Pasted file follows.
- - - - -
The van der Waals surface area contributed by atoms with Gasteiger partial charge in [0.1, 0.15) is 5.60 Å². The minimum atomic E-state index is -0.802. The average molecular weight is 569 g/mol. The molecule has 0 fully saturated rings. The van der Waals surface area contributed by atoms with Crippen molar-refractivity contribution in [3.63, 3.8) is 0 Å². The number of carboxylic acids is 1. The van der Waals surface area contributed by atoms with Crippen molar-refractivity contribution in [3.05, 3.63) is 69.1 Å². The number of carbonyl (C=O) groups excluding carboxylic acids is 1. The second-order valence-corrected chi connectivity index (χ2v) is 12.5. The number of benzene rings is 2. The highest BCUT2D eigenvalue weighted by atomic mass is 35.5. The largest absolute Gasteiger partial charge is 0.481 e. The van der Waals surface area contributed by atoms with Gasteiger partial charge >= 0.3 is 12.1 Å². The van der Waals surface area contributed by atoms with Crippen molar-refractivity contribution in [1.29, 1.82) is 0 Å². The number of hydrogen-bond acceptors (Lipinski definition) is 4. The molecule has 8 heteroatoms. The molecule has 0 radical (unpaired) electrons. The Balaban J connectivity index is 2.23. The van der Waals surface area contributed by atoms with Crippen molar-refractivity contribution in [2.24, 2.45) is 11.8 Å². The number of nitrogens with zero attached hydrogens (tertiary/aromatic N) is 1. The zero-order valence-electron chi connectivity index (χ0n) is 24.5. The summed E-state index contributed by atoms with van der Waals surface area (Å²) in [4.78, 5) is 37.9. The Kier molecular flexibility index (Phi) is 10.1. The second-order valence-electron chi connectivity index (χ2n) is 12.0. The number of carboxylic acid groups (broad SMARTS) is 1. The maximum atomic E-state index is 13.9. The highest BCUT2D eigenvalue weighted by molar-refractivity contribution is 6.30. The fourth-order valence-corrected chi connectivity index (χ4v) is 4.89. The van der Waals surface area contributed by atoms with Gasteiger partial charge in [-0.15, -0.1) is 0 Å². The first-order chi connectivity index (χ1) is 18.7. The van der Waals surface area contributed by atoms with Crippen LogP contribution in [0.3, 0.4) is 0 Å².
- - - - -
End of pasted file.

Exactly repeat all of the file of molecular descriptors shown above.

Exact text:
The van der Waals surface area contributed by atoms with Gasteiger partial charge in [0.1, 0.15) is 5.60 Å². The minimum atomic E-state index is -0.802. The average molecular weight is 569 g/mol. The molecule has 0 fully saturated rings. The van der Waals surface area contributed by atoms with Crippen molar-refractivity contribution in [3.63, 3.8) is 0 Å². The number of carboxylic acids is 1. The van der Waals surface area contributed by atoms with Crippen molar-refractivity contribution in [3.05, 3.63) is 69.1 Å². The number of carbonyl (C=O) groups excluding carboxylic acids is 1. The second-order valence-corrected chi connectivity index (χ2v) is 12.5. The number of benzene rings is 2. The highest BCUT2D eigenvalue weighted by atomic mass is 35.5. The largest absolute Gasteiger partial charge is 0.481 e. The van der Waals surface area contributed by atoms with Gasteiger partial charge >= 0.3 is 12.1 Å². The van der Waals surface area contributed by atoms with Crippen molar-refractivity contribution in [1.29, 1.82) is 0 Å². The number of hydrogen-bond acceptors (Lipinski definition) is 4. The molecule has 8 heteroatoms. The molecule has 0 radical (unpaired) electrons. The Balaban J connectivity index is 2.23. The van der Waals surface area contributed by atoms with Crippen molar-refractivity contribution in [2.24, 2.45) is 11.8 Å². The number of nitrogens with zero attached hydrogens (tertiary/aromatic N) is 1. The zero-order valence-electron chi connectivity index (χ0n) is 24.5. The summed E-state index contributed by atoms with van der Waals surface area (Å²) in [4.78, 5) is 37.9. The Kier molecular flexibility index (Phi) is 10.1. The second-order valence-electron chi connectivity index (χ2n) is 12.0. The number of carboxylic acid groups (broad SMARTS) is 1. The maximum atomic E-state index is 13.9. The highest BCUT2D eigenvalue weighted by molar-refractivity contribution is 6.30. The fourth-order valence-corrected chi connectivity index (χ4v) is 4.89. The van der Waals surface area contributed by atoms with Gasteiger partial charge in [-0.15, -0.1) is 0 Å². The first-order chi connectivity index (χ1) is 18.7. The van der Waals surface area contributed by atoms with Crippen LogP contribution in [0.3, 0.4) is 0 Å².